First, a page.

If the operation of the control valve is controlled solely by throttle position, a suitable control system (EGR control algorithm) will be provided for directing the operation of the control valve. In one possible arrangement, the output of a throttle position sensor (TPS) is used as an input to two parallel filters where the TPS outputs a voltage proportional to rack position. The first filter is a lag-lead compensated filter which functions as a differentiator, producing an output proportional Lo the instantaneous rate of change of the throttle position. The second filter is a fixed-rate tracking filter which generates a tracking signal that tracks the input signal. The tracking signal, however, cannot vary by more than a maximum predetermined rate. The output of the second filter is the difference between the input signal and the tracking signal. The outputs of the two filters are summed and applied to a hysteretic comparator, which turns the EGR control valve off (closed) when the sum exceeds an upper threshold and turns the EGR control valve back on (open) when the sum has decayed below a lower threshold. If the TPS rate of change is above a certain threshold value, transient response and acceleration smoke will be unacceptable with EGR on due to air-limited operation. Therefore, above that value the EGR valve will be closed. The algorithm also determines when to open the EGR valve after it has been closed by a sudden up-fueling to obtain maximum NOx benefit without a particulate/smoke penalty. the EGR valve is also closed at full throttle (determined by the TPS position) for maximum engine power output. Accordingly, the first filter output is largely responsible for triggering the EGR valve to turn off, while the second filter output is responsible for determining how long the EGR valve remains off.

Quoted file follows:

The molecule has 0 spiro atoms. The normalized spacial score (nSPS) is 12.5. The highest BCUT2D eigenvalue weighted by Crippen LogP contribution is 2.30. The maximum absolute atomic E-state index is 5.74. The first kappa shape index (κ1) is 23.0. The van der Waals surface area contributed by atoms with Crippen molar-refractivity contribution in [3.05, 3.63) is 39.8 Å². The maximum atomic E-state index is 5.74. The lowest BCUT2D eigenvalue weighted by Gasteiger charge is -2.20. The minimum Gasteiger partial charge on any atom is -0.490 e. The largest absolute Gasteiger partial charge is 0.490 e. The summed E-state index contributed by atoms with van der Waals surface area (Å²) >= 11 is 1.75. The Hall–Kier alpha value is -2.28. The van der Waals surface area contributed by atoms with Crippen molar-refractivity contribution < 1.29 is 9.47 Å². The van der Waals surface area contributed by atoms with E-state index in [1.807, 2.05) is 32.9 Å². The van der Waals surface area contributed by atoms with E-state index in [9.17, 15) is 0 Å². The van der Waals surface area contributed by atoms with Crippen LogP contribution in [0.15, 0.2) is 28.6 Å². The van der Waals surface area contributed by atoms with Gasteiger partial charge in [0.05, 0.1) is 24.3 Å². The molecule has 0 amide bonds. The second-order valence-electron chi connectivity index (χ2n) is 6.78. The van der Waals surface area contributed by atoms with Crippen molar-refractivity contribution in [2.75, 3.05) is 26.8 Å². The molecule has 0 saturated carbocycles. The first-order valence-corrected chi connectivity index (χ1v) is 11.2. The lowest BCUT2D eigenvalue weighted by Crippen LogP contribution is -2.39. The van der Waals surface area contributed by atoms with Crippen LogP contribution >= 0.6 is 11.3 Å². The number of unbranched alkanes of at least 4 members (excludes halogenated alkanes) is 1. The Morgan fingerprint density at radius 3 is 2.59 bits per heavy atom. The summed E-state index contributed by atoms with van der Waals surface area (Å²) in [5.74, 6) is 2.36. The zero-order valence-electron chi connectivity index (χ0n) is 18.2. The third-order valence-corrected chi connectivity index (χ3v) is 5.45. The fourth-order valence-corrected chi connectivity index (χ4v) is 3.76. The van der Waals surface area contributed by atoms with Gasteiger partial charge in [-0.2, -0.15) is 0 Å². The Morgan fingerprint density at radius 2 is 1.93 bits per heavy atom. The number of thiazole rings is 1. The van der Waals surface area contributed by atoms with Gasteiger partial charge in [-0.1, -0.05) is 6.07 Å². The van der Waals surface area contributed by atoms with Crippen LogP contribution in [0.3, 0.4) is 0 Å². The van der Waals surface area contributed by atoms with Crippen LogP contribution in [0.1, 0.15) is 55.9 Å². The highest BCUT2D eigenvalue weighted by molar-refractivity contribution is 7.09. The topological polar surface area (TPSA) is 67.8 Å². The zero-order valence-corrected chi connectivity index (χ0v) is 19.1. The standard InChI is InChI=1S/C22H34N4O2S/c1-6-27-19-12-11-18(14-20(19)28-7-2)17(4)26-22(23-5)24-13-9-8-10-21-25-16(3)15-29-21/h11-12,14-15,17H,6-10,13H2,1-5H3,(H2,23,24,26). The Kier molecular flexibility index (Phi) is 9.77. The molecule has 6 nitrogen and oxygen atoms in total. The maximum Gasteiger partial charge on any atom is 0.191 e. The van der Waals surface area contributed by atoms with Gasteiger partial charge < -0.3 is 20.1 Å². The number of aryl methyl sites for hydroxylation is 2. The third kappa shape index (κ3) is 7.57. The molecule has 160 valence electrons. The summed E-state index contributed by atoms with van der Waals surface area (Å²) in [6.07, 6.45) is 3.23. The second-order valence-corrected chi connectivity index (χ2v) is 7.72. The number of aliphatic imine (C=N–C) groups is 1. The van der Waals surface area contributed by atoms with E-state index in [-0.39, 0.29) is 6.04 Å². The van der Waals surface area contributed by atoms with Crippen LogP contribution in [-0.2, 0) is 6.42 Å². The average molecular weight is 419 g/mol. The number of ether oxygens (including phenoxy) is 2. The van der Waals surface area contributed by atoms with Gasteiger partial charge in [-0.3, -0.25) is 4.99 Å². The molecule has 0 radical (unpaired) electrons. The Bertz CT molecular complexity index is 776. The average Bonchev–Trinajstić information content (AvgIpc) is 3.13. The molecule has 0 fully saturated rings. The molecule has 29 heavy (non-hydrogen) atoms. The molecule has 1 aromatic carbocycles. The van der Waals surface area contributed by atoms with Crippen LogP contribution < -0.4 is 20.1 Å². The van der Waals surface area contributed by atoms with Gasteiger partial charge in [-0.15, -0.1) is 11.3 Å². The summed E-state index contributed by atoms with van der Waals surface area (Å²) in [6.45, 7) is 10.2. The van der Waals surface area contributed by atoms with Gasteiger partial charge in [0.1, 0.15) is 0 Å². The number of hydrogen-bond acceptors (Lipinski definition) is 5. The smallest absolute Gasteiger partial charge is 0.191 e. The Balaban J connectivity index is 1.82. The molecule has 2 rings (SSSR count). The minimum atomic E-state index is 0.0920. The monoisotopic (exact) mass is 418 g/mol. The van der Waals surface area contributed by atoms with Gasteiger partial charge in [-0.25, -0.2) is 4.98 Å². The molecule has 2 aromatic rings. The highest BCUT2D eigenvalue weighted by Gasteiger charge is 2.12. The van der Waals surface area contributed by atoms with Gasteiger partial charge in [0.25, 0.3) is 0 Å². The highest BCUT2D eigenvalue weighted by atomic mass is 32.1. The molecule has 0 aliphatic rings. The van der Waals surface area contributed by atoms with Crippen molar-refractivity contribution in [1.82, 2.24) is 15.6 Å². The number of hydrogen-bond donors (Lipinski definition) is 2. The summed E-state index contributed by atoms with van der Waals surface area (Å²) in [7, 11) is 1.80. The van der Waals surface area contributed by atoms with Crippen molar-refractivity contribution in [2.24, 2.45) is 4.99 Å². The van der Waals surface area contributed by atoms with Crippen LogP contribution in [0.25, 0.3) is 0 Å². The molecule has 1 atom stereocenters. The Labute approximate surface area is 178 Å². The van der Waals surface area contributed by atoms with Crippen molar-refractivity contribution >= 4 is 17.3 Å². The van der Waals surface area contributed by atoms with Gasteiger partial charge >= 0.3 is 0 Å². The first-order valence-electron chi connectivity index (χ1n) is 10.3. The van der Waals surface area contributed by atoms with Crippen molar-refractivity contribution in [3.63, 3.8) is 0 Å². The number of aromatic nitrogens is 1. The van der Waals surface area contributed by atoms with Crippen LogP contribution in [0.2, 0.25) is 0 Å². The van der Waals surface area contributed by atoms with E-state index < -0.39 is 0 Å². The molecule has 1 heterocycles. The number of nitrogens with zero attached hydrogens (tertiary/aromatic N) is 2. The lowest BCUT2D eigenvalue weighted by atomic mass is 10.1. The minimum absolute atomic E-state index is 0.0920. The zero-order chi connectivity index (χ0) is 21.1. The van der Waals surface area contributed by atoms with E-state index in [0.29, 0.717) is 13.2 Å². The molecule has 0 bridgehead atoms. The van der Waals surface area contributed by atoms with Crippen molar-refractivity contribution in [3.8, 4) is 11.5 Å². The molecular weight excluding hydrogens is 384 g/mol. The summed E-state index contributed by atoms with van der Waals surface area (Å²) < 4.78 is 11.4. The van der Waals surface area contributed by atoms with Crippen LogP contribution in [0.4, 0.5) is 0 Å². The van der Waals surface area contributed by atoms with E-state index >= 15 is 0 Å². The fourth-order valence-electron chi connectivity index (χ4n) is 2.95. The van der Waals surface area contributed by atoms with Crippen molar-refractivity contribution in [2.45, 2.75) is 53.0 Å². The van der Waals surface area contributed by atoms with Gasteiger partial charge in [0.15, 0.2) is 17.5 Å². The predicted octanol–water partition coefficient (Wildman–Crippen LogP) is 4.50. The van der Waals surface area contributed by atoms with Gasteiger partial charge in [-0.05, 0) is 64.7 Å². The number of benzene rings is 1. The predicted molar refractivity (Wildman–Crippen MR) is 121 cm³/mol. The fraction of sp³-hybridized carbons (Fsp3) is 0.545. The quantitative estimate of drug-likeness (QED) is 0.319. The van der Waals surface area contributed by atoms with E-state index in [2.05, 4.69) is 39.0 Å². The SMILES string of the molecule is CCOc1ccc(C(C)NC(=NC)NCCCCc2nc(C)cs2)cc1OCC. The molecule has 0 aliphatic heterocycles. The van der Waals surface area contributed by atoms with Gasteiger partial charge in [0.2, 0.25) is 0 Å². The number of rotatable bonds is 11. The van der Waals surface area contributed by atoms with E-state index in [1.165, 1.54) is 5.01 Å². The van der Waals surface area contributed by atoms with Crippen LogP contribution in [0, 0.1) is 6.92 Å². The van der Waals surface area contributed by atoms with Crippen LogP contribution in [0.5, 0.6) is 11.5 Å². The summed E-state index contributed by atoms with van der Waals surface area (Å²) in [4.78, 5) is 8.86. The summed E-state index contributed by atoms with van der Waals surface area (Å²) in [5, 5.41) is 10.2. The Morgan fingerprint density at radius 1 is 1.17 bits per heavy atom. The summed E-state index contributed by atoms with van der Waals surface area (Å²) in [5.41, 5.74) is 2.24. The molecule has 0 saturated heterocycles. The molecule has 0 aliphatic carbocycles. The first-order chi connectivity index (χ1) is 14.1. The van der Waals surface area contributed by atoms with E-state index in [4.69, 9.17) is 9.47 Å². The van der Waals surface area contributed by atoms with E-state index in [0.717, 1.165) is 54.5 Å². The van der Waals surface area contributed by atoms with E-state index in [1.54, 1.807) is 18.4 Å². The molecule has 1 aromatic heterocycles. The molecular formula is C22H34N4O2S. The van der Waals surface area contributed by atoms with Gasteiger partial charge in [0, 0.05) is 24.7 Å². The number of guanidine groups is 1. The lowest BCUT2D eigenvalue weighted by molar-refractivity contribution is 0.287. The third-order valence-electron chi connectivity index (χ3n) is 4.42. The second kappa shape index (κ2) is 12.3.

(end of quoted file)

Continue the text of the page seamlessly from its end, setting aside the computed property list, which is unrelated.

An alternative control system design which is suitable for the present invention would include a first signal processor which is operable to produce a first output signal based upon a rate of change of an input signal and a second signal processor operable to produce a second output signal which tracks the input signal over time. The second signal processor output signal does not exceed a predetermined maximum rate of change and the system output signal comprises a summation of the first signal processor output signal and the second signal output signal.
Another option for a suitable control system includes an input port adapted to receive an input signal indicative of an engine operating parameter. There is a first signal processor operatively coupled to the input port which is operable to produce a first signal processor output signal based upon a rate of change of the input signal. A second signal processor which is operable to produce a second signal processor output signal tracks the input signal over time. The second signal processor output signal does not exceed a predetermined maximum rate of change. An output port is operatively coupled to the first and second signal processors and to the EGR control valve. The system output signal comprises a summation of the first signal processor output signal and the second signal processor output signal.
Referring now to FIGS. 8 and 9 two further venturi designs which are suitable for use with the present invention are illustrated. Each of these designs provide control over the EGR flow rate by controlling the pressure at the venturi throat.
Referring first to FIG. 8, venturi 95 is a variable mass flow or flow rate venturi. Venturi 95 is to be positioned similar to venturi 57 (see FIG. 5) downstream from the compressor and upstream from the aftercooler. Inlet 96 receives the fresh charge air from the compressor and this incoming flow is directed by a controllable diverter valve 97. Flow chamber 98 is separated by partition 99 into a by-pass path 100 and a venturi path 101. When the closing flap 102 of diverter valve 97 is moved all the way to the right (broken line position) the venturi path 101 is completely closed off from the incoming fresh charge air which flows through the by-pass path 100 to the aftercooler without the introduction of any EGR.
When closing flap 102 is positioned all the way to the left so as to close off the by-pass path 100, the venturi path 101 is opened. As fresh charge air flows through the venturi path, the narrow throat 105 creates a venturi effect on the EGR which is present within flow line 106 coming from the exhaust manifold.
As will be appreciated, the controllable diverter valve 97 is capable of being positioned at virtually any point in between the two extremes of all of the way to the left or all the way to the right. When the closing flap 102 of the diverter valve is positioned between the end point extremes it will adjust or proportion the flow between the two flow paths 100 and 101. The static pressure at the venturi throat and thus the differential pressure is set by controlling the mass flow through the venturi flow path. The throat section of the venturi is sized to provide controllable EGR over the entire engine map.